Monday, 1 September 2014

Unpopular opinion on "The Fault in Our Stars"

I've just watched Love Story.
No, this isn't a post about Love Story. I'm not crazy about it the way I am about The Apartment, My Fair Lady, Casablanca, Gone With the Wind, Breakfast at Tiffany's, blah blah blah (in fact, I don't like it very much), but this film reminds me what it was that irked me and made me dislike The Fault in Our Stars
(The film, not the book, which I haven't read. However I have read 2 other books by John Green- Paper Towns and Looking for Alaska). 
The Fault in Our Stars is not without its merit. It's funny sometimes. And sad sometimes. However, overall this film is pretentious, trite, maudlin and mawkish. Why pretentious? The names Hazel Grace and Augustus. The language they use. The cigarette metaphor. The faux-intelligent, pseudo-intellectual conversations. Etc. Why trite? The discussions on love, meaning of life, oblivion. Augustus fears oblivion (that's the word he uses), the 1st time Hazel Grace says that gradually everyone will be forgotten, the people who seem immortal now will also be forgotten (or something along these lines), later she gets furious at him, asking why it's not enough for him to have her and his family and her family and his friends remembering and missing him after his death. It has got boring, John Green has written the same idea in either Paper Towns or Looking for Alaska and who knows what else. And it's platitudinous. Why maudlin? Why mawkish? The kiss in Anne Frank's house, the applause given by the people around and Augustus's gesture as though after a performance. The scene in which Augustus asks to hear his friend's and Hazel's speeches at his future funeral. And most of all, the moment when Hazel recalls that after an operation back then as a kid, she's asked by a doctor to 'grade' her pain from 0 to 10 and held up 9 fingers, to which the doctor said she's brave, "calling a 10 a 9", then Hazel says she was saving her 10 for this (meaning Augustus's death). That should bring some tears, but instead of feeling moved, I simply find it corny.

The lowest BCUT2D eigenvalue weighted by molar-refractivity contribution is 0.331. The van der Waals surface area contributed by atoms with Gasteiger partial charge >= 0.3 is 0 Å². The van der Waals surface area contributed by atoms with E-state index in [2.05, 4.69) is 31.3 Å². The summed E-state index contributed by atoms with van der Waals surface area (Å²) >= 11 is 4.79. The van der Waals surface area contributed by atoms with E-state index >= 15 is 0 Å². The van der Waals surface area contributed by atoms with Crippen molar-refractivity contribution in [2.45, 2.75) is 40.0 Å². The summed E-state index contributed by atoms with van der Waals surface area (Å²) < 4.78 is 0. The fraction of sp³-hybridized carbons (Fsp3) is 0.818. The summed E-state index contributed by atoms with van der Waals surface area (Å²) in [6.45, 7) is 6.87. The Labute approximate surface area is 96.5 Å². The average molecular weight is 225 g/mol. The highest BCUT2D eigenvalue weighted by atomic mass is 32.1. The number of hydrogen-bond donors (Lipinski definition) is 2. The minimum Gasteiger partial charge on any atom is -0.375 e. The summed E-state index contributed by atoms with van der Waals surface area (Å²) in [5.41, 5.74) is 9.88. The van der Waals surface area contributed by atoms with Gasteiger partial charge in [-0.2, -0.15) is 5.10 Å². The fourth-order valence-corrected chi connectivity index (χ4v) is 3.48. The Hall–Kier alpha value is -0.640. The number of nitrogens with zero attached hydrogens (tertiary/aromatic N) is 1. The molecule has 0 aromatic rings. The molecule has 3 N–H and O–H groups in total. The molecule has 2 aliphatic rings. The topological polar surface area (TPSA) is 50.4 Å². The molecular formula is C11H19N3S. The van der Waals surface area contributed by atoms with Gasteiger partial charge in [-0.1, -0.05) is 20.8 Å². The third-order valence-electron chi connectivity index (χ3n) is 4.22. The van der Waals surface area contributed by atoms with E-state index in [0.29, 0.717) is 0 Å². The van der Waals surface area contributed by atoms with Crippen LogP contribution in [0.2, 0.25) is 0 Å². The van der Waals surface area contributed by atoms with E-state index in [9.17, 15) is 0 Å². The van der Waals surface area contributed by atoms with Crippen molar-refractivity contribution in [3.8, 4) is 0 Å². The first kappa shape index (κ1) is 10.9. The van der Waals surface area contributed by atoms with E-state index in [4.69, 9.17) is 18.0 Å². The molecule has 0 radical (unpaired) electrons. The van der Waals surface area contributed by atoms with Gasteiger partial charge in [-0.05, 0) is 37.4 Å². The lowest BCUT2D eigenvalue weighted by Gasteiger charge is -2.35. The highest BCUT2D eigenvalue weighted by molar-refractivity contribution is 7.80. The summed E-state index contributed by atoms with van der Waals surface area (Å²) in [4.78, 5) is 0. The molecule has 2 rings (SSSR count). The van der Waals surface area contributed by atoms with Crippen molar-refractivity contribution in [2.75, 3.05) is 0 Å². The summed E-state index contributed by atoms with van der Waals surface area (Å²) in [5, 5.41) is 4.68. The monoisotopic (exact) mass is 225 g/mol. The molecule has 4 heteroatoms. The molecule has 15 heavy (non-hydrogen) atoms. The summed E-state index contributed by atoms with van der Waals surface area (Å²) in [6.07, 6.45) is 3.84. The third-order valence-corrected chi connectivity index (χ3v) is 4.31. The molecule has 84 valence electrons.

Why? I don't know. All I can say is that, throughout the story, the writer (John Green, or the screenwriter) of The Fault in Our Stars tries so hard to make it (appear) deep and sad and heartbreaking and tragic, tries so hard to bring tears (for many people, it works), spells out everything and fills the film with banal, redundant lines. To me, it just doesn't work.
But after all, what's the line between what's touching and what's mawkish? What's the line between something truly deep, thought-provoking and something pretentious? Or in other things in life... between sexiness and vulgarity? Between art and schlock? Between original, creative mixing of clothes or pure lack of taste? Etc. I don't think anybody can answer these questions, even if they can make a distinction. At least I can't. 

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